Little Treats Cost More Than You Think

by Guest on October 18, 2012

If you suggest to someone that a little treat they’re planning is a waste of money, you run the risk of sounding like an old curmudgeon. After all, the people thinking about treating themselves will tell you that it’s relative pennies and well affordable.

They may well be right, but it’s far more probable that they aren’t. That’s because they set the amount off against their monthly total, seeing it in isolation of everything else so, yes, the cost seems miniscule.

But in today’s world, we all have multifarious expenses that are seen as prerequisites for modern life. And when you add them all up, they can scare the pants off you.

If you don’t believe this, try doing a really accurate monthly budget. Take out your mortgage or rental costs, your local taxes, state taxes, income tax, all costs associated with motoring, an absolute basic “no frills” monthly food bill, your telephone (including mobile) costs, all other utilities, an amount for necessary clothing (again on an essentials only basis), all types of insurance, a small amount for home maintenance, a little for savings for pensions etc., and then see how much you have left to cover any other eventualities.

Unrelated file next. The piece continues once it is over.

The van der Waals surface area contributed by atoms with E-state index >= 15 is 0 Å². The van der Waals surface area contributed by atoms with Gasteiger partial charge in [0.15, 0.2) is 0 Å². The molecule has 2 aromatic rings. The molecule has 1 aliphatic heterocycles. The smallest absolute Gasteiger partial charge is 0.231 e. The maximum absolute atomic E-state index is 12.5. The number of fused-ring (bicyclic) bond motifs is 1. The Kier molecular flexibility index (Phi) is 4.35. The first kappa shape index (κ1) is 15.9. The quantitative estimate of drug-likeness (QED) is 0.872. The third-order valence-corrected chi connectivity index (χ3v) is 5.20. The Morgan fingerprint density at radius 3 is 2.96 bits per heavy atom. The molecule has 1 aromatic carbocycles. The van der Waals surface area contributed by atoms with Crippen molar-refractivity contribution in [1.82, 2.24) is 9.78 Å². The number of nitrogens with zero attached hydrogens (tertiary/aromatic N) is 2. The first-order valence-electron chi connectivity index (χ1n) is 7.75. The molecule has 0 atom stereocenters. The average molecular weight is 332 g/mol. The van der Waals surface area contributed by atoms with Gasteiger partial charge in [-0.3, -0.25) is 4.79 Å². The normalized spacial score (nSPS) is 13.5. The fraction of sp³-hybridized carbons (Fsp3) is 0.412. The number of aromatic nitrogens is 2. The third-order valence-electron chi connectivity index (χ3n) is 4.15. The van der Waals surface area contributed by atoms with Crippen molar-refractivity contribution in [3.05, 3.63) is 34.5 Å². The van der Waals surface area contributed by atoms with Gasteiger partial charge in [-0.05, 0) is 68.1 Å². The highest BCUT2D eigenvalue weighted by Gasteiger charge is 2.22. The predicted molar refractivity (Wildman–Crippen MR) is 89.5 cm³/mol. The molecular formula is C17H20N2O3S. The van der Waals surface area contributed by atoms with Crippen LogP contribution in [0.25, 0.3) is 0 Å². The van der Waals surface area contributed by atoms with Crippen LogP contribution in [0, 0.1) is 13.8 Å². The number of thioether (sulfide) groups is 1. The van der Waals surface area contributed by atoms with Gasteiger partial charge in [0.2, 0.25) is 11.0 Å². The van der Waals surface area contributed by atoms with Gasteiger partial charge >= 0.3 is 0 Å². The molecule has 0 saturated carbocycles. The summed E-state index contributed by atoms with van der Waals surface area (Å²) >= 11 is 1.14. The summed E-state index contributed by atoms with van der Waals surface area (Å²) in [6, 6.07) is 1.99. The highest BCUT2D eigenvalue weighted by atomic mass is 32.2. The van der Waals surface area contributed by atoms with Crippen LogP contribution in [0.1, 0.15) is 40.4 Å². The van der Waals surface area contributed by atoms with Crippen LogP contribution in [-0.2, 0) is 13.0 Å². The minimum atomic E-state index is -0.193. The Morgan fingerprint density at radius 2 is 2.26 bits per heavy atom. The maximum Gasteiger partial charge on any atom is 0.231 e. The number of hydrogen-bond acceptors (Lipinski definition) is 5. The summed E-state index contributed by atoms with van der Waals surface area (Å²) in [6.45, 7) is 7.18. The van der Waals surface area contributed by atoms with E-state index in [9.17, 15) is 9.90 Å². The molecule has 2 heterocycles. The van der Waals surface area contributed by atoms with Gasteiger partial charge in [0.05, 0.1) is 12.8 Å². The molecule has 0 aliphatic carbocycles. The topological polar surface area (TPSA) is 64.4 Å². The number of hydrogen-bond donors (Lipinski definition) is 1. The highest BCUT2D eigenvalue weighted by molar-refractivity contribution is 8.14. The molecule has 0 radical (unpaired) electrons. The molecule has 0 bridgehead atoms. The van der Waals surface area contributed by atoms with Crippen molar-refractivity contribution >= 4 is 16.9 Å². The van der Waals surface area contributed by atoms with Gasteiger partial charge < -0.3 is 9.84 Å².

Now take off any satellite TV, club membership etc., and type subscriptions and see how much you have left for the little treats in life. And remember, we haven’t even begun to consider trips and vacations. If you have a huge amount of cash left, then great, you need probably read no further. But if things are looking a little tight after you’ve done this exercise then think how much that trendy cup of café latte and cinnamon bun, or that meal out for two, or cinema tickets for the family etc., are costing you as a percentage of your disposable income. Only then do you get a true idea of the costs of those little treats.

If you’re struggling, you can go to reputable short term lenders like www.wonga.ca for example, but this should be for emergencies only. Never rely on borrowing regularly. Instead, everyone should do a monthly budget, and then cut their coat according to their cloth, building in a little wiggle room for the contingencies life throws up. And if that means cutting out the little non-essential treats in life, then that’s how it’s got to be.

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